30 April 2008

Smell a RAT Much?

This whole FLDS polygamous ranch thing stinks. It seems more and more than the whole thing is just persecution of an unpopular religious group. I can't say that I much care for the whole fundamentalist Mormon movement, and it's a pain that the media has such a hard time telling fundamentalists from members of the Church of Jesus Christ of Latter-day Saints, so we get all sorts of odd things said about us. But the FLDS folks should get the same protection under the law that everyone else gets. If those phone calls were a hoax then they should get their children - and an apology. At the very least, they should be able to see their lawyers!

If they can do it to the FLDS, they can do it anybody.

Here's a blog with some interesting commentary on what's going on.

29 April 2008

Goofy Human Tricks


One of my piano students tried this, and then Monkey had to do it, and of course he had to get his parents to do it as well. You'll have to use your imagination if you want to see what Mommy & Daddy look like with a slinky on the nose!!

28 April 2008

On Wisdom

We pray for wisdom, but God will as soon as put bread and meat in our cupboard without any endeavor of ours, as he will give us wisdom without our trying to get it. If a man wants a farm, let him make it; if he wishes an orchard he plants it; if he wants a house for his family to live in, he must gather the materials and build it. He will give us wisdom in these things, but he will not some down to do the manual labor.
-Brigham Young

27 April 2008



Wherefore I put thee in remembrance that thou stir up the gift of God, which is in thee by the putting on of my hands.

For God hath not given us the spirit of fear; but of power, and of love, and of a sound mind.

Be not thou therefore ashamed of the testimony of our Lord, nor of me his prisoner: but be thou partaker of the afflictions of the gospel according to the power of God;

Who hath saved us, and called us with an holy calling, not according to our works, but according to his own purpose and grace, which was given us in Christ Jesus before the world began,

But is now made manifest by the appearing of our Saviour Jesus Christ, who hath abolished death, and hath brought life and immortality to light through the gospel:

Whereunto I am appointed a preacher, and an apostle, and a teacher of the Gentiles.

For the which cause I also suffer these things: nevertheless I am not ashamed: for I know whom I have believed, and am persuaded that he is able to keep that which I have committed unto him against that day.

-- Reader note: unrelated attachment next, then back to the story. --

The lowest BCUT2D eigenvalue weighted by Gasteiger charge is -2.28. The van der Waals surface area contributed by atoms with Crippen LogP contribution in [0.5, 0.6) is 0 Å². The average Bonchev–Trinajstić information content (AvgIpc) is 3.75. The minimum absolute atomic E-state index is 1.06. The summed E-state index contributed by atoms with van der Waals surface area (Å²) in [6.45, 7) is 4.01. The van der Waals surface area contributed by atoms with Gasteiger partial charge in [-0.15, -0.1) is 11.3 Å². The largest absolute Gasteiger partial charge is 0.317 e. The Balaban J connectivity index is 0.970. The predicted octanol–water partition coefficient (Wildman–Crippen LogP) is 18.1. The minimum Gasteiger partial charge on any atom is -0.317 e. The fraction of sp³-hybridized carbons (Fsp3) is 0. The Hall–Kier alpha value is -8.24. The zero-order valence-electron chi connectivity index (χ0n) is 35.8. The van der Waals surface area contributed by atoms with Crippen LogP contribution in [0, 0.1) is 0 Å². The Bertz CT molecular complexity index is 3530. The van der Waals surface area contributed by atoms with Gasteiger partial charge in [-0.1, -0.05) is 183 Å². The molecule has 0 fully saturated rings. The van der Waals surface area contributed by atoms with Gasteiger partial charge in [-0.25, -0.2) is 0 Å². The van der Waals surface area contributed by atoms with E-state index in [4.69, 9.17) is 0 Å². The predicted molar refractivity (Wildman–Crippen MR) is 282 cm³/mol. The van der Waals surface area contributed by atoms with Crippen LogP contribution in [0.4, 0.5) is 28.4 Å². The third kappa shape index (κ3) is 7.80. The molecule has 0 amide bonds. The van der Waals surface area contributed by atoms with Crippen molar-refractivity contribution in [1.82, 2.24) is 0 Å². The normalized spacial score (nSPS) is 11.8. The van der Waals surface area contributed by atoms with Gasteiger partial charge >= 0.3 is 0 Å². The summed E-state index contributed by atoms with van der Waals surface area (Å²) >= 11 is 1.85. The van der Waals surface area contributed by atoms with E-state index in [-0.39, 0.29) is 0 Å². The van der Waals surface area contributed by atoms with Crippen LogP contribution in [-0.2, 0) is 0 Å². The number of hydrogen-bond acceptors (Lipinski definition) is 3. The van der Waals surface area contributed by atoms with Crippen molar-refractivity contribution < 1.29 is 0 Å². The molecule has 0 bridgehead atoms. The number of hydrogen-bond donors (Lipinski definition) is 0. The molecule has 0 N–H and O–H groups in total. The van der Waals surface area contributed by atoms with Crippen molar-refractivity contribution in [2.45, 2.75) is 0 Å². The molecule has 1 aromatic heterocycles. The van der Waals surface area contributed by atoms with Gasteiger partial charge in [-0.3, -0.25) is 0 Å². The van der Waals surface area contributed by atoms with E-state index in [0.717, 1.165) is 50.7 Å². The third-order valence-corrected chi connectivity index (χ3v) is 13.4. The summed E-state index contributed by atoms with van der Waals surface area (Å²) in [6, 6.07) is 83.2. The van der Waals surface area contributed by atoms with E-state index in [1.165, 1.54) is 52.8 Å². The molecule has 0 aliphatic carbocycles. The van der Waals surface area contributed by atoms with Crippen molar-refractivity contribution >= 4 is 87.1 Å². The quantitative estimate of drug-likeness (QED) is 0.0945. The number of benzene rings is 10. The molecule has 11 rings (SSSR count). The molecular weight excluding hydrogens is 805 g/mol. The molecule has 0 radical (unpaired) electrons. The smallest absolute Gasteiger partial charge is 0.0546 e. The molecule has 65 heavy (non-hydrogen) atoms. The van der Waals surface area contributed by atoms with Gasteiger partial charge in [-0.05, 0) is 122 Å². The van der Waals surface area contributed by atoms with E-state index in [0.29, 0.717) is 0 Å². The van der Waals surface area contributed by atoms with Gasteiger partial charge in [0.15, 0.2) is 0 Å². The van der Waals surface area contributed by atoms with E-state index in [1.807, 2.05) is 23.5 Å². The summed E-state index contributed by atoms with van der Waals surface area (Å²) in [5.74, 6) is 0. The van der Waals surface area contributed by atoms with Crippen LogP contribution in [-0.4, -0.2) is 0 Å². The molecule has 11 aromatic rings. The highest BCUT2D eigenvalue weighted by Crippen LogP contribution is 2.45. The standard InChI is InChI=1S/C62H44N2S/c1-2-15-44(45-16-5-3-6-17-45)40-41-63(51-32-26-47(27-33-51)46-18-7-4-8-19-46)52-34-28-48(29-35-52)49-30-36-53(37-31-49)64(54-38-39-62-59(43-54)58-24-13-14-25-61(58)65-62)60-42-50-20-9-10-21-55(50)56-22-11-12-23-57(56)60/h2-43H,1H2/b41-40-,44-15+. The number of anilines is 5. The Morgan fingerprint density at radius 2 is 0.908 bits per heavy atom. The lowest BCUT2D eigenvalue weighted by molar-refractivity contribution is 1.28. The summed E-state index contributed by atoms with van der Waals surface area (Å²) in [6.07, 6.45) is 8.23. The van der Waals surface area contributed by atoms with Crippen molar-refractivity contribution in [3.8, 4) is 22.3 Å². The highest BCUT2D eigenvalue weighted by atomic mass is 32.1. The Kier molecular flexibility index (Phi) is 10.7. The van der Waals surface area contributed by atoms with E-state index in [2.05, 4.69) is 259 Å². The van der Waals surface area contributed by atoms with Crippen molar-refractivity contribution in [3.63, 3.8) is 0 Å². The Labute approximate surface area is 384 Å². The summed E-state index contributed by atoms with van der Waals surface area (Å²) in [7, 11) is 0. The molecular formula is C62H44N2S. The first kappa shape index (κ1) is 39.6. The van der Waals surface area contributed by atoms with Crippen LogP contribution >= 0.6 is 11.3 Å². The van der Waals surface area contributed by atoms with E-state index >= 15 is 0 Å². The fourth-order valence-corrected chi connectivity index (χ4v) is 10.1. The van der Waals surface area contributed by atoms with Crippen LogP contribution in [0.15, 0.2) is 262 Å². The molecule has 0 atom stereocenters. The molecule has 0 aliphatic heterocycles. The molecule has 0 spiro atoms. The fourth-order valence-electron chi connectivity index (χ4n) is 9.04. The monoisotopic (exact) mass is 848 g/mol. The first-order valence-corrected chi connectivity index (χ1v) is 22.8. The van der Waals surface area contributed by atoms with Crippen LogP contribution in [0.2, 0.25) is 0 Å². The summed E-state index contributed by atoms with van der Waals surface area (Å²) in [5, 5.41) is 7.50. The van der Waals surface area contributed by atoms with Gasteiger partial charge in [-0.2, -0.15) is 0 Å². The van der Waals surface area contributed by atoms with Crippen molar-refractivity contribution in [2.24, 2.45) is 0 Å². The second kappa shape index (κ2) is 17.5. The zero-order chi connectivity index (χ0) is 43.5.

2 Timothy 1:6-12


25 April 2008

Teaching the Trivium

I borrowed a copy of Teaching the Trivium (Harvey & Laurie Bluedorn) from a homeschooling friend of mine, and it's been a very interesting read thus far. I'm going to throw out some thoughts here, and I'd love a little bit of conversation on this, some feedback, and even some holes poked where I'm not quite thinking straight. I'm sure that'll happen here and there. One thing that I wonder about is if there aren't some communication gaps because of the difference between the words that "Protestant Christians" use when talking about their faith and the words that "Mormon Christians" use. I've noticed that in other conversations and I wonder if that's not causing some of the troubles that I'm having with this book.

Some sections have some great ideas - I'm currently setting up a notebook for my Japanese study based on the book's ideas, as well as mulling over the idea of teaching Greek or Hebrew. But there are some other things in the book that I find a bit disturbing, most particularly the suspicion that the authors seem to have toward academic excellence.

Consider the following quotes:

"The Scripture is sufficient to educate us in all necessary areas of life." (page 37)

Maybe I'm missing the point, but my first thought upon reading this sentence was "what about laundry? and cooking?" I love the scriptures, and I can't begin to define the value they are to me in my life, but I don't think that I learned any of my practical daily "life skills" from them. And that's just one area. There are whole fields of information that are useful, good, and true, that are not included in Scripture. As I understand it, Scripture's job is to help us to remember God, to remember His covenants, to teach us how to return to Him, and to point our minds and hearts to Christ. In essence, Scripture teaches us to live "after the manner of happiness," which is in compliance with God's laws. I'm just not convinced that everything we need to know to conduct our daily lives, practically speaking, is in there. Nor do I believe that ALL truth is in there. There's just not that much Scripture, and it's a big universe full of all sorts of truths!

I like what the Bluedorns have to say about the family being the intended place for children's education. They have some really great Bible verses that make a lot of sense to me. But after they establish the importance of family in a child's training and education, they go on to say,

"There is more to life than what is styled 'academic education.'" (Page 39)

This statement is true. But the way that the authors make it seems to betray a distrust of a strong academic education, or a the very least an uncertainty of the value of strong academics and higher education. By itself, it's not a bad statement at all, but in the context of their book it becomes part of a pattern of thought that I'm not able to agree with at all. This suspicious approach to academic excellence is more apparent here: